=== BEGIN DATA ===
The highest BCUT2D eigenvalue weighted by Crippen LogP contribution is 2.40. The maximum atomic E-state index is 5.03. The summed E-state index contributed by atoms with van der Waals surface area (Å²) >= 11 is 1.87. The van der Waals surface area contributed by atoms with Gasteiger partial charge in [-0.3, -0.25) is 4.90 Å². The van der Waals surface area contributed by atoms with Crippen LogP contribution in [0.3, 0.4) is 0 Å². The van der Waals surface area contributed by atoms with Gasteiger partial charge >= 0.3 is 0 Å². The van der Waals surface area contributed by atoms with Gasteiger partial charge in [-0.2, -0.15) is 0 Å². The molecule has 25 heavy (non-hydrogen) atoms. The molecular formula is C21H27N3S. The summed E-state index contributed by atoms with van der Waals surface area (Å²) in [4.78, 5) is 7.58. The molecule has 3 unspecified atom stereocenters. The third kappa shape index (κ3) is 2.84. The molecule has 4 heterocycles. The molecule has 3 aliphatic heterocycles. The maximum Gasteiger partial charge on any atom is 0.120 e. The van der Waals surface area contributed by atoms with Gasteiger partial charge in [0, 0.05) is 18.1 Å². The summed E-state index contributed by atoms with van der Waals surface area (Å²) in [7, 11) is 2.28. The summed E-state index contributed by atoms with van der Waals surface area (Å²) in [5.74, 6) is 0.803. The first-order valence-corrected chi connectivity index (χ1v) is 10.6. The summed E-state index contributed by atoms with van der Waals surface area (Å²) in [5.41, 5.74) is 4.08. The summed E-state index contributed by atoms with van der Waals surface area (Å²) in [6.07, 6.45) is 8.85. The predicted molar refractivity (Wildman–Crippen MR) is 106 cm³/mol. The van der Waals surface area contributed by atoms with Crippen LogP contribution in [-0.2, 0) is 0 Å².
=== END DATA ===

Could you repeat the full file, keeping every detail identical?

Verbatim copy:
The highest BCUT2D eigenvalue weighted by Crippen LogP contribution is 2.40. The maximum atomic E-state index is 5.03. The summed E-state index contributed by atoms with van der Waals surface area (Å²) >= 11 is 1.87. The van der Waals surface area contributed by atoms with Gasteiger partial charge in [-0.3, -0.25) is 4.90 Å². The van der Waals surface area contributed by atoms with Crippen LogP contribution in [0.3, 0.4) is 0 Å². The van der Waals surface area contributed by atoms with Gasteiger partial charge >= 0.3 is 0 Å². The van der Waals surface area contributed by atoms with Gasteiger partial charge in [-0.2, -0.15) is 0 Å². The molecule has 25 heavy (non-hydrogen) atoms. The molecular formula is C21H27N3S. The summed E-state index contributed by atoms with van der Waals surface area (Å²) in [4.78, 5) is 7.58. The molecule has 3 unspecified atom stereocenters. The third kappa shape index (κ3) is 2.84. The molecule has 4 heterocycles. The molecule has 3 aliphatic heterocycles. The maximum Gasteiger partial charge on any atom is 0.120 e. The van der Waals surface area contributed by atoms with Gasteiger partial charge in [0, 0.05) is 18.1 Å². The summed E-state index contributed by atoms with van der Waals surface area (Å²) in [7, 11) is 2.28. The summed E-state index contributed by atoms with van der Waals surface area (Å²) in [5.74, 6) is 0.803. The first-order valence-corrected chi connectivity index (χ1v) is 10.6. The summed E-state index contributed by atoms with van der Waals surface area (Å²) in [5.41, 5.74) is 4.08. The summed E-state index contributed by atoms with van der Waals surface area (Å²) in [6.07, 6.45) is 8.85. The predicted molar refractivity (Wildman–Crippen MR) is 106 cm³/mol. The van der Waals surface area contributed by atoms with Crippen LogP contribution in [-0.2, 0) is 0 Å².